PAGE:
Intensive lowering of systolic blood pressure (SBP) for patients with intracerebral hemorrhage (ICH) whose initial SBP is excessively high does not improve outcomes and is linked to safety concerns, new research shows.

Investigators found that ICH patients whose initial SBP was 220 mmHg and who underwent intensive BP lowering had twice the relative risk for neurologic deterioration at 24 hours without any reduction in hematoma expansion or 3-month risk for death and disability compared to their counterparts who underwent standard SBP lowering.

“The significantly higher rate of neurological deterioration associated with intensive treatment in patients with initial systolic blood pressure of 220 mm Hg or more warrants caution against broad recommendations for intensive systolic blood pressure reduction in patients with intracerebral hemorrhage,” the investigators, led by Iryna Lobanova, MD, Zeenat Qureshi Stroke Institute, University of Missouri, in Columbia, write.

The study was published online September 8 in JAMA Neurology.

Efficacy Unknown

American Heart Association and American Stroke Association guidelines recommend lowering SBP to 140 mmHg for ICH patients whose SBP is between 150 mmHg and 220 mmHg. However, guideline authors note that the safety and efficacy of intensive SBP lowering for patients with SBP >220 mmHg “appears to be unknown.”

To evaluate the safety and efficacy of intensive SBP reduction for ICH patients with excessively high initial SBP, the investigators analyzed data from the Antihypertensive Treatment of Acute Cerebral Hemorrhage–II (ATACH-II) trial, which compared intensive and standard SBP reduction for patients with spontaneous supratentorial ICH.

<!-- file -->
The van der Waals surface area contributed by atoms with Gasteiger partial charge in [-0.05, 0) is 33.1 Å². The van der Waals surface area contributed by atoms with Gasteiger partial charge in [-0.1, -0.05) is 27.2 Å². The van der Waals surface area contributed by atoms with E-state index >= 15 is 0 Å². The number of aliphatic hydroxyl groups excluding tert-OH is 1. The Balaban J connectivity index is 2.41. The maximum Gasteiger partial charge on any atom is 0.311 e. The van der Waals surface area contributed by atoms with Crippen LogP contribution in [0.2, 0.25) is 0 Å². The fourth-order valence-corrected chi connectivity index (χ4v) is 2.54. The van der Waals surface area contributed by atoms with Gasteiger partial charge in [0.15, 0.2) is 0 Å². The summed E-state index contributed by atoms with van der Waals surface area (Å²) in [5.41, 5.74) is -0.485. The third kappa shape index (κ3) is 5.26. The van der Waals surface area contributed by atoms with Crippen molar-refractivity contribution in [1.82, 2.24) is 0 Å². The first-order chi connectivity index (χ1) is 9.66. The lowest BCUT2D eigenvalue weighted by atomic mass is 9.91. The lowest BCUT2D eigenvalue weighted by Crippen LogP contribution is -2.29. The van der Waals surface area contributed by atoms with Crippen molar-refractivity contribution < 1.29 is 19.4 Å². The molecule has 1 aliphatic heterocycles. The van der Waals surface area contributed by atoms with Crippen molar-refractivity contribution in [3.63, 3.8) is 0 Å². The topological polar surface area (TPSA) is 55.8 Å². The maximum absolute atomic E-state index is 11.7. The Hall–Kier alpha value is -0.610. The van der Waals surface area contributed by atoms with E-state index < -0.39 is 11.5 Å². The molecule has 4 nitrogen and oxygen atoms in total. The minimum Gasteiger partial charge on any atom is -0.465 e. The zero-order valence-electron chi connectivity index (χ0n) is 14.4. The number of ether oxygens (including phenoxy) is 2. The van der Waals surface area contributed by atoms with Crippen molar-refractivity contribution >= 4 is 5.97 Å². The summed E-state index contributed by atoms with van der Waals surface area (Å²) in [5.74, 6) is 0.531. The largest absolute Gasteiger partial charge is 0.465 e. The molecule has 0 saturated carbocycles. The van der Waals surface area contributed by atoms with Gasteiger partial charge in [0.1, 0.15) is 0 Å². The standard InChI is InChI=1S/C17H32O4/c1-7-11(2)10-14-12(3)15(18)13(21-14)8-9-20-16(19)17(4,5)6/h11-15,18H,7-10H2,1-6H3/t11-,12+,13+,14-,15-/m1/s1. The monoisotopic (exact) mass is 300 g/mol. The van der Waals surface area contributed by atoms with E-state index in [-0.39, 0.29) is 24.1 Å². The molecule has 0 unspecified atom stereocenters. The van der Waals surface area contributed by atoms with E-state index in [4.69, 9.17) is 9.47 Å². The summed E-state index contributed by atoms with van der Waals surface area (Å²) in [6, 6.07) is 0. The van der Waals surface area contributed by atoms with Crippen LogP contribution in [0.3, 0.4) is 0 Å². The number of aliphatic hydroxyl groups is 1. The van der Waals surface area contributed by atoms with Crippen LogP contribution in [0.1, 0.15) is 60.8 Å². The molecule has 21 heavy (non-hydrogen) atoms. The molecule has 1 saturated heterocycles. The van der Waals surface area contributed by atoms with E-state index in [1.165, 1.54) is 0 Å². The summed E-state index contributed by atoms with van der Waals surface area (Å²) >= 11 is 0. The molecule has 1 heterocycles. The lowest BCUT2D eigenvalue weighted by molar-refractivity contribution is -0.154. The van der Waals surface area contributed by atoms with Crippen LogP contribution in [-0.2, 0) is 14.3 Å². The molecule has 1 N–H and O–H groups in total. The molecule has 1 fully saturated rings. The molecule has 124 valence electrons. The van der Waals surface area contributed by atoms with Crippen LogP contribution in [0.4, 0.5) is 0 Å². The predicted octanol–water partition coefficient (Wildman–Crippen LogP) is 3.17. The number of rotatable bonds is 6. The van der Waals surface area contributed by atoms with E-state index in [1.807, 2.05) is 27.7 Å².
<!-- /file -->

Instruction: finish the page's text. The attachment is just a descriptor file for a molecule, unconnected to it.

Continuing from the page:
Eligible participants had SBP >180 mmHg on two measurements. The first measurement that was recorded in the emergency department was considered the initial SBP.

Consistent with practice guidelines, treatment to lower SBP before randomization was permitted. The SBP measurement recorded immediately before randomization was the prerandomization SBP.

The treatment goal was to reduce SBP to a target range of 140 mmHg to 179 mmHg in the standard reduction group and 110 mmHg to 139 mmHg in the intensive reduction group over 24 hours.

The primary outcome was the proportion of patients who died or experienced severe disability at 90 days, defined as a Modified Rankin Scale score of 4 to 6.

Secondary outcomes included neurologic deterioration, as determined by the Glasgow Coma Scale or the NIH Stroke Scale, as well as hematoma expansion and hypotension.

Neurologic Deterioration

The study included 999 participants. Of these, 228 had an initial SBP of ≥220 mmHg. The mean age was significantly less in the excessively high SBP group than in the lower SBP group, at 59.0 and 62.8 years, respectively.

The mean minimum SBP at 6 to 7 hours and at 23 to 24 hours after randomization was significantly higher among the high SBP group than the lower SBP group.

Of the 228 patients whose initial SBP was ≥220 mmHg, 110 were randomly assigned to intensive SBP reduction, and 118 were assigned to standard SBP reduction. These two treatment groups did not differ significantly with respect to age or sex distribution.

Results showed that among participants with excessively high